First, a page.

With the introduction of volume, fifth-grade students learn to measure three-dimensional space. Recognizing volume and understanding it as a measurement of a space involving cubic units is an important skill. Wixie includes a Swimming Pool Volume template to provide opportunities for a guess-and-check calculation of volume in a real world context.

Editor's Note: This blog is part of a series of posts from former math specialist Scott Loomis on the real world math templates he has created for Wixie and how you can use and modify them for your own awesome performance tasks. You can read the backstory on his experience and expertise below.

Topics: Wixie, math, real world of math

One could easily argue that there is no more authentic math calculation than determining the area and perimeter. There are countless examples of 'real world' applications including:

• the necessity to calculate the perimeter of a room before deciding on the amount of carpet or crown molding you need to buy, or
• calculating the perimeter of your yard to better estimate the amount of grass seed or fertilizer required.

One of my all time favorite examples involves a mini golf course design. I remember fondly spreading out pieces of carpet and wooden two-by-fours on the floor of my fifth-grade classroom. My students then completed a performance assessment in which they had to calculate the area and perimeters of a handful of given hole designs, so they could order the correct amount of material. Finally, they could create their own design and have a friend attempt the calculations. You can use Mini Golf Measurements activity in Wixie to do the same activity.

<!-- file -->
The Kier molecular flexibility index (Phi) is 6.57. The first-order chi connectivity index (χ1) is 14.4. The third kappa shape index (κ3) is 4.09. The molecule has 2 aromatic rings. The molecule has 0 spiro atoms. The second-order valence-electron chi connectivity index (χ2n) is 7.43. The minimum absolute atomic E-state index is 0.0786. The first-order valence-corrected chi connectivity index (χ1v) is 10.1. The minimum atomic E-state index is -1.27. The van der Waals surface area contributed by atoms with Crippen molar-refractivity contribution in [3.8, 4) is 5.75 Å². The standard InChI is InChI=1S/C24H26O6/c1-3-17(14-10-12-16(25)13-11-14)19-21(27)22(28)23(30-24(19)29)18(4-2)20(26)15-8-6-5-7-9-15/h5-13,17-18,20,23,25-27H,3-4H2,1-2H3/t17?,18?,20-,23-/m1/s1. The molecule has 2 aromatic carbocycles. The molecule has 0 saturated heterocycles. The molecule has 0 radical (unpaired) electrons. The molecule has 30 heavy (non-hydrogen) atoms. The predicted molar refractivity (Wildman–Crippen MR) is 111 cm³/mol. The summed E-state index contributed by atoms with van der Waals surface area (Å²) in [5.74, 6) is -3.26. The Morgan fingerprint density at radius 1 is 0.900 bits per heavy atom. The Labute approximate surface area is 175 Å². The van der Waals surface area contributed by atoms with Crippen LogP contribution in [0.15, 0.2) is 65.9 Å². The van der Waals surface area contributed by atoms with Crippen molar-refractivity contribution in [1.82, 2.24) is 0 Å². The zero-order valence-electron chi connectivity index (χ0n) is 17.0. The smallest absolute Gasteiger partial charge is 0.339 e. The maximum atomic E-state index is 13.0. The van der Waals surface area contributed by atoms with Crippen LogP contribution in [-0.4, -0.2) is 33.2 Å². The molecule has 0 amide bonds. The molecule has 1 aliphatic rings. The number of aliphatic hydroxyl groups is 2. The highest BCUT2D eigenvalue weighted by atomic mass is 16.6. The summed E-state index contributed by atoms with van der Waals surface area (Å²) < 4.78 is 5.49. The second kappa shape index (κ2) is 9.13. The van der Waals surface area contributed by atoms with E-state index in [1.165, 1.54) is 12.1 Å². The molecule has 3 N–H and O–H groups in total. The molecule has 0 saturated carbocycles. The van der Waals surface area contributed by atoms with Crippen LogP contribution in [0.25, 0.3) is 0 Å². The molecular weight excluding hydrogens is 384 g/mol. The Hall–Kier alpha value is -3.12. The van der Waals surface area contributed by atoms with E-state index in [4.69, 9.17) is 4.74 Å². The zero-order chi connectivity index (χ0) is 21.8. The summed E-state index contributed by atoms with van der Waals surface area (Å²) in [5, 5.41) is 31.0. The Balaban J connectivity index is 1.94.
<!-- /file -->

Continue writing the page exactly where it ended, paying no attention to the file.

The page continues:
Topics: Wixie, math, real world of math

From Unifix cubes in primary grades to algebra tiles in secondary, math manipulatives provide a tangible way to help students see and grasp the nature of numbers and procedures.

Topics: Wixie, play, math

Current math standards require students to decode and solve word problems, as well as explain their thinking during this process.

Topics: Wixie, math, word problems

First graders continue to develop their geometric understanding of two- and three-dimensional shapes by moving beyond the simple attribute identification and shape creation they learned in kindergarten to defining attributes and creating composite shapes. First graders also get their first assessed look at fractions via the part-whole relationship and are asked to partition triangles and rectangles into equal shares.

Editor's Note: This blog is part of a series of posts from former math specialist Scott Loomis on the real-world math templates he has created for Wixie and how you can use and modify them for your own awesome performance tasks. You can read the backstory on his experience and expertise below.